Don’t begin your next run until you learn how to effectively warm-up
Going out on a run can be risky if you haven’t effectively warmed up. Warming up has a crucial role to play in how well your body will perform during your run. If you don’t effectively warm-up, you could feel more tired or your muscles could start to cramp within the first mile of your run. Follow our warm-up routine below and avoid these five training mistakes to keep everything running smoothly.
Benefits of warming up before running
A good warm-up helps the body get ready for a workout. It activates the muscles and helps you run faster and for longer. Without warming up, your muscles will be turned off. This is normal, especially for people who go on runs either in the morning or after work.
A good warm-up routine helps you by:
- Activating the muscles in your body and prepping them for your run.
- Improves circulation within the body. This means that oxygen and other important nutrients are being transferred more efficiently.
- The joints of the body become better prepared to successfully complete the run.
- The muscles are warmed up. This gives you better stamina and allows you to run longer.
- Avoid cramps, pain, or running injuries like shin splints.
But just any warm-up routine won’t do. Your routine needs to be tailored to meet your specific requirements and body types. A 37-year-old who enjoys morning runs will have different requirements than a 25-year-old preparing for a marathon. In both cases, however, the right warm-up routine can make all the difference between a successful run and a difficult one.
How to effectively warm-up
As a runner, you’ll want to focus on stretches and exercises for your legs. The legs are the most important part of the body for the runner and you should devote more exercises to activating your leg muscles. For runners, static stretching is a bad idea. When you do your exercises, your body responds by lengthening your muscles. This is due to the stretch reflex. When you warm up, it is to activate this stretch reflex.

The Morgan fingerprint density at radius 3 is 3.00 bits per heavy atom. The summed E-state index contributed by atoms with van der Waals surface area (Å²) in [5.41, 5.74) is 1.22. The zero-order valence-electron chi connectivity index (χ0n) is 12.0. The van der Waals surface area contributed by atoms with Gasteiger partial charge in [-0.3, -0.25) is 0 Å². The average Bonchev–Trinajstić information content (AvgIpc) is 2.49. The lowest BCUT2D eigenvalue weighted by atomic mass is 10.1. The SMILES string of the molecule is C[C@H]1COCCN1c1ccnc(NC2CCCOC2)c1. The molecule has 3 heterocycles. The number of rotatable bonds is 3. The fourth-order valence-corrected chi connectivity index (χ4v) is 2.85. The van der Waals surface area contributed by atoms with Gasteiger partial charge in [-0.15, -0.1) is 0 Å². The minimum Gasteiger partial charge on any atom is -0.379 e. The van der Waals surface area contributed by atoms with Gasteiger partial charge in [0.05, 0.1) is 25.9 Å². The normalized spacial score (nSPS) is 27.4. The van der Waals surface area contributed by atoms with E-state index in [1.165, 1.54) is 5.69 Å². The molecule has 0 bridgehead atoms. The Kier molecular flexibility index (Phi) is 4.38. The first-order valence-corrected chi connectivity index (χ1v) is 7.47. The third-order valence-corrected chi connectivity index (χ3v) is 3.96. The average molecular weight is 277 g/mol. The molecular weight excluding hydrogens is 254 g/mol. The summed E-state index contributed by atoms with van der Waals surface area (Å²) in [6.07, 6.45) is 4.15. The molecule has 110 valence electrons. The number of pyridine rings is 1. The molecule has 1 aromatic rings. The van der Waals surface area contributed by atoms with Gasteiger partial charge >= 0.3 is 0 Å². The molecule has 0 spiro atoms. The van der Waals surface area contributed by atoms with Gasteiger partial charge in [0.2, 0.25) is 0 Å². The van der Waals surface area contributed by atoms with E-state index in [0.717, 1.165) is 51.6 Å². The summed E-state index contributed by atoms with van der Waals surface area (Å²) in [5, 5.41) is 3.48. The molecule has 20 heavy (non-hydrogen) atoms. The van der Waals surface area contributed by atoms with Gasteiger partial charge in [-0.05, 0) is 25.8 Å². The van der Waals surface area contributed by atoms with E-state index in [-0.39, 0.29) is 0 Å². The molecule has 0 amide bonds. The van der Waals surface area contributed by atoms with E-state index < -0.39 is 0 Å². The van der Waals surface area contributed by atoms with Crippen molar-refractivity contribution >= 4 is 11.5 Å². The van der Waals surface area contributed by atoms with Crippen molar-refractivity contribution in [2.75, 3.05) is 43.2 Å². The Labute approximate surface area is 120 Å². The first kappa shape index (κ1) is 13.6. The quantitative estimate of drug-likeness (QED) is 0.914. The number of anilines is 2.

When the stretch reflex expands the muscles, the spindles in the muscle send information to the spinal cord. The spinal cord responds by relaying information on shortening the muscles. This relationship between lengthening and shortening muscles is the result of a good warm-up routine.
Static stretching lengthens the muscles even more without the required shortening happening later. This is not ideal for runners when warming up. Instead, dynamic stretching works best for warm-up.
Good warm-up routine
A good warm-up routine will include all the exercises necessary to make your run a success. This is a combination of releases, lunges, squats, and other exercises. If you go on a short half an hour run, a five-minute warm-up can suffice. But longer runs or more complicated routes need better warm-ups. An effective warm-up routine is especially critical to runners returning to the sport after taking time off or recovering from injury.
Here is a 10-minute warm-up routine for a one-hour run.
- Hip flexor release (5 times)
- Knee to chest (5 times each leg)
- Heel to glutes (5 times each leg)
- Washing machine (5 times)
- Touch the ground while keeping your legs straight (5 times)
- Hip rotation (5 times)
- Hamstring raises (5 times each leg)
- Inner thigh squats (10 times)
- Forward lunge (5 times)
- Side-ways lunge (5 times)
- Reverse lunges (5times)
- Mountain climber (10 times)
- Circle the knee (5 times)
- Ankle circles (5 times each leg)
You can also include skipping. A good warm-up routine will help you finish your runs with your body feeling great. Prep your body for your runs to get the most out of running. Do you have a specific routine to effectively warm-up? Let us know in the 3M Half Marathon Facebook Group or Twitter!